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Comparisons. Special types of comparisons include metaphors, similes, personification and allusions. Look at ways in which things are the same. A persuasive comparison slants our thinking by linking our feelings about a thing to the thing to which we compare it.

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  1. Comparisons Special types of comparisons include metaphors, similes, personification and allusions. Look at ways in which things are the same. A persuasive comparison slants our thinking by linking our feelings about a thing to the thing to which we compare it. A positive comparison can make your ideas seem good: “The new Sony PlayStation has more sophisticated electronics than the first NASA space shuttle.” (COMPARISON) “The leader of the political party is a lion when it comes to protecting the rights of children.” (METAPHOR) A negative comparison can also make your ideas seem good: “I want to avoid this election becoming like a Mike Tyson fight.” (SIMILIE) “A future without me is a future without sunshine.” (METAPHOR) TASK: Imagine you are Jack or Ralph trying to persuade people that you are a great leader. Create two comparisons, one negative and one positive, that make you seem impressive.

  2. Association (Allusions) Association is the process of linking an idea or product with other ideas, events or products which the audience either likes and respects, or hates and fears, depending on the aim of the association. Politicians may use association by directly asserting, for example, their connection with certain groups and communities with which the audience identifies or respects. They may also use indirect language to establish associations, for example, metaphors or allusions. Association may be established with images, music, colours, flags, choice of location and timing for a speech, etc., as well as words. Association may take the form of literary, historical or religious references or allusions. • A teacher starts the class by saying, “To read or not to read: that is the question.” They are alluding to Shakespeare, a well respected playwright, and are hoping to be seen by their students as creative and intelligent. • A Politian starts a speech by saying, “I have a Dream.” This is a direct allusion to Martin Luther King; the Politian obviously wants to be seen as a visionary too.

  3. Repetition Politicians often repeat key words or themes throughout a speech, and also use internal repetition techniques such as rhyme, alliteration and anaphora (repetition of the same word or group of words at the beginning of successive clauses or sentences). Slogans are another repetition device used by politicians in the hopes that, like in advertising, audiences hearing a message many times will become saturated and remember the message without conscious effort.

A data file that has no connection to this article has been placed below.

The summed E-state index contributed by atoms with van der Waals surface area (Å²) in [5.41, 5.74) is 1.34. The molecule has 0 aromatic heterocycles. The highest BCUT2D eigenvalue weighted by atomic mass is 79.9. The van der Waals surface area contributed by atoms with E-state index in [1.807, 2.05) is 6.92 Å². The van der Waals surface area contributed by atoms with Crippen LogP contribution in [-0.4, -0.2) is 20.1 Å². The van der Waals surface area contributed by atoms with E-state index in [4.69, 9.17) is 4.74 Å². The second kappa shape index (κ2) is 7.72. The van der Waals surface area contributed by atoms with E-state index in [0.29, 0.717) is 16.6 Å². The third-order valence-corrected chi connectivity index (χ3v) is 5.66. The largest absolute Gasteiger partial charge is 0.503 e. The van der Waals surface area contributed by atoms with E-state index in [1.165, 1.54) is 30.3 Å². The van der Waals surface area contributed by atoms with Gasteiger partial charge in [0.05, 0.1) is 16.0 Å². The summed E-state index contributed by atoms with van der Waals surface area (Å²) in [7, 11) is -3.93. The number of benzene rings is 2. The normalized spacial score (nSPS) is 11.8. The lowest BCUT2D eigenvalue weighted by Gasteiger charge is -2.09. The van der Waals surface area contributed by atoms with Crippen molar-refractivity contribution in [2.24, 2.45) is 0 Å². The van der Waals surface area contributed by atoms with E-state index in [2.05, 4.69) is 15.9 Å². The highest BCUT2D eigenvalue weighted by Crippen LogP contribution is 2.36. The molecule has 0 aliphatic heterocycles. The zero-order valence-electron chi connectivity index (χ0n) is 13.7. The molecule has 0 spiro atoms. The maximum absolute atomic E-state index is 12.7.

4. Types of repetition(Words/ phrases/ sounds images) Anaphora(an-NAF-ruh):-; repetition of the initial word(s) over successive phrases or clauses. “We shall go on to the end, we shall fight in France, we shall fight on the seas and oceans, we shall fight with growing confidence and growing strength in the air, we shall defend our Island, whatever the cost may be, we shall fight on the beaches, we shall fight on the landing grounds, we shall fight in the fields and in the streets, we shall fight in the hills; we shall never surrender.” Epistrophe(eh-PISS-truh-FEE): When the last word or set of words in a group of successive sentences, clauses, or phrases is repeated one or more times. "The time for the healing of the wounds has come. The moment to bridge the chasms that divides [sic] us has come." • -- Nelson Mandela Antimetabole(an-tee-meh-TA-boe-lee):: one phrase or clause is replicated, exactly or closely, in reverse grammatical order in the next phrase or clause (A-B, B-A). "The absence of evidence is not the evidence of absence." - Carl Sagan Parallelism: successive words, phrases, clauses with the same or very similar grammatical structure "...and that government of the people, by the people, for the people, shall not perish from the earth." -- Abraham Lincoln, Gettysburg Address (here delivered by Jeff Daniels)

  5. Exaggeration Describing a situation in forceful, overblown language in order to make the issue seem more important, worse or urgent than it really is. Exaggerating the scale of an issue can draw a fast emotional response from a reader. Hyperbole- using phrases that, when thought about literally, are not true. • Councils are losing the war against vandals. (There is not an actual war going on) • Homework is killing our kids (You don’t actually die by doing homework) Superlatives- stating that something is the best. Superlatives are marked by the suffix-estor preceded by the word most or least. “The new York subway is a gift to any connoisseur of superlatives. It has the longest rides of any subway in the world, the biggest stations, the fastest trains, the most track, the most passengers, the most police officers. It also has the filthiest trains, the most bizarre graffiti, the noisiest wheels, the craziest passengers, the wildest crimes.” TASK: Pretend you are Roger and explain to the class why you are actually the best person to lead the boys.

  6. Questions Hypophora: Figure of reasoning in which one or more questions is/are asked and then answered, often at length, by one and the same speaker; raising and responding to one's own question(s). "What is George Bush doing about our economic problems? He has raised taxes on the people driving pickup trucks and lowered taxes on the people riding in limousines.“ Bill Clinton Rhetorical Question: Asking a question that you don’t expect answer to because it is obvious or implied. A student hands in a ripped piece of paper with one line on it for an essay assignment: “ Is that your best work.” Question implies that it obviously isn’t.

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